Insurers, Providers Address Health Care Price Transparency
Although many health insurers are "aggressively marketing medical policies with high deductibles" in an effort to make enrollees more cost-conscious about their care, "basic data about what services cost generally aren't available," leaving consumers with "more financial responsibility for their care but without the tools to manage these expenses," the Chicago Tribune reports. Breaking through the health care industry's "strong tradition of secrecy" and "enormously fragmented" data has been a significant obstacle, the Tribune reports.
To help open this information gap, Medicare this spring began posting on the Internet what it pays for 30 commonly performed hospital procedures, and similar data for ambulatory surgery is expected to be released later this year.
Meanwhile, 32 states have passed laws that require hospitals to report what they charge for various procedures, according to an April survey by the American Hospital Association. However, many states' efforts are "hobbled by a notable shortcoming: The data will reflect the list prices for medical procedures, not the discounted rates negotiated by insurance companies on behalf of their customers," according to the Tribune.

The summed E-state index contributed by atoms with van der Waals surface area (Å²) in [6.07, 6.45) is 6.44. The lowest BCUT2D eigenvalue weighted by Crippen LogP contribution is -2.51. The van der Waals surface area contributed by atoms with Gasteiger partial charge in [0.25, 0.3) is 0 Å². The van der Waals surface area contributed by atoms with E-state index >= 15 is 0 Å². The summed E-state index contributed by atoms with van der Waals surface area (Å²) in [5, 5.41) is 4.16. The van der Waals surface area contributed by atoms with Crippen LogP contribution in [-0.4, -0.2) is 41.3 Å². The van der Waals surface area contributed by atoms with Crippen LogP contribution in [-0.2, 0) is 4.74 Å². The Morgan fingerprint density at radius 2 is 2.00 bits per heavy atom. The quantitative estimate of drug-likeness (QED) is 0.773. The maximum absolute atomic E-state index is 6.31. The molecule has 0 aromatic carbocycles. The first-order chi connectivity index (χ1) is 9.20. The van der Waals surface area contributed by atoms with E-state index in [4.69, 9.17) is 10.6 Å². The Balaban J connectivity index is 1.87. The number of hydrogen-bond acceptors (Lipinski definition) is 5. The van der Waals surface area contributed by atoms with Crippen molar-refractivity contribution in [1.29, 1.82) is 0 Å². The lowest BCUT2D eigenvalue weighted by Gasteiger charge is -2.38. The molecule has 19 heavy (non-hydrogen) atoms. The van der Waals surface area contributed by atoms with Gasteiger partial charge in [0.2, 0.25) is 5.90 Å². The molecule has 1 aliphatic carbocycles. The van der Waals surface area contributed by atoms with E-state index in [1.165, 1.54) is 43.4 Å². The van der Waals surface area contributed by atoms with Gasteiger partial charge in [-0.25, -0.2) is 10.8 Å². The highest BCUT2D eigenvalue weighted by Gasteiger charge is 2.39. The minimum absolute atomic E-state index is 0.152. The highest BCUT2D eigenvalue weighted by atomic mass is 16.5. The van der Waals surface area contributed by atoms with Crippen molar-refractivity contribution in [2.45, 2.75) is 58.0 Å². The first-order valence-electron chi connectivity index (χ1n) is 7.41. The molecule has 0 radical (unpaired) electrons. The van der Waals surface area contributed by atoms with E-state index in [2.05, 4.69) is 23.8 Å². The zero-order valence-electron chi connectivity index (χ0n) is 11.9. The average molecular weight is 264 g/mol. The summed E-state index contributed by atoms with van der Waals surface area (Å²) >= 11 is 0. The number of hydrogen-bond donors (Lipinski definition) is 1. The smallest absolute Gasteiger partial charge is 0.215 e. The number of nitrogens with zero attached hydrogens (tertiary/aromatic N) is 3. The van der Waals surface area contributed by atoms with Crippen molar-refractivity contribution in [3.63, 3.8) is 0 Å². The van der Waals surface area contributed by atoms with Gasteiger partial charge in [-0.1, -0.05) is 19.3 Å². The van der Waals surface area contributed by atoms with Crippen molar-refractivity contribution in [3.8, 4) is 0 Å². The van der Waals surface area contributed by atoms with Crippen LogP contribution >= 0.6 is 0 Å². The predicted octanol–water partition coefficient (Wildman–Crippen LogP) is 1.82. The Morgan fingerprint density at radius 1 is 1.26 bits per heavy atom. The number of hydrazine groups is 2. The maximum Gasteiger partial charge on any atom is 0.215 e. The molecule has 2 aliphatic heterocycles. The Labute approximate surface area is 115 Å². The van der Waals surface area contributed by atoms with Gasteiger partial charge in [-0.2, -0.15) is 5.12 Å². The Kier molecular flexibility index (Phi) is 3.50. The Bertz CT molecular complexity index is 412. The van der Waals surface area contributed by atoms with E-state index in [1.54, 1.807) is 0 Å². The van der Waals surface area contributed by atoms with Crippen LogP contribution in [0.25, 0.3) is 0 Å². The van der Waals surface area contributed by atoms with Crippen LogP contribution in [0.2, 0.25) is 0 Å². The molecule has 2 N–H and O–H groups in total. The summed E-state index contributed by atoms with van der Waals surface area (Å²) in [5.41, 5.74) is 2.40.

Larry Boress, president of the Midwest Business Group on Health, said, "The market just isn't ready yet to deliver on the promise of these new insurance products."
The "greatest impetus for change," the Tribune reports, is "coming from insurance companies eager to sell new policies and gain a competitive advantage in the evolving marketplace." Insurers are using methods such as rating hospitals on cost efficiency and quality of care, developing calculators to allow consumers to estimate their out-of-pocket costs, and providing data to enrollees about negotiated prices for services.
The Tribune notes that while providers "support transparency in principle," they also are concerned that the pricing and quality data could be misinterpreted (Graham , Chicago Tribune, 8/10).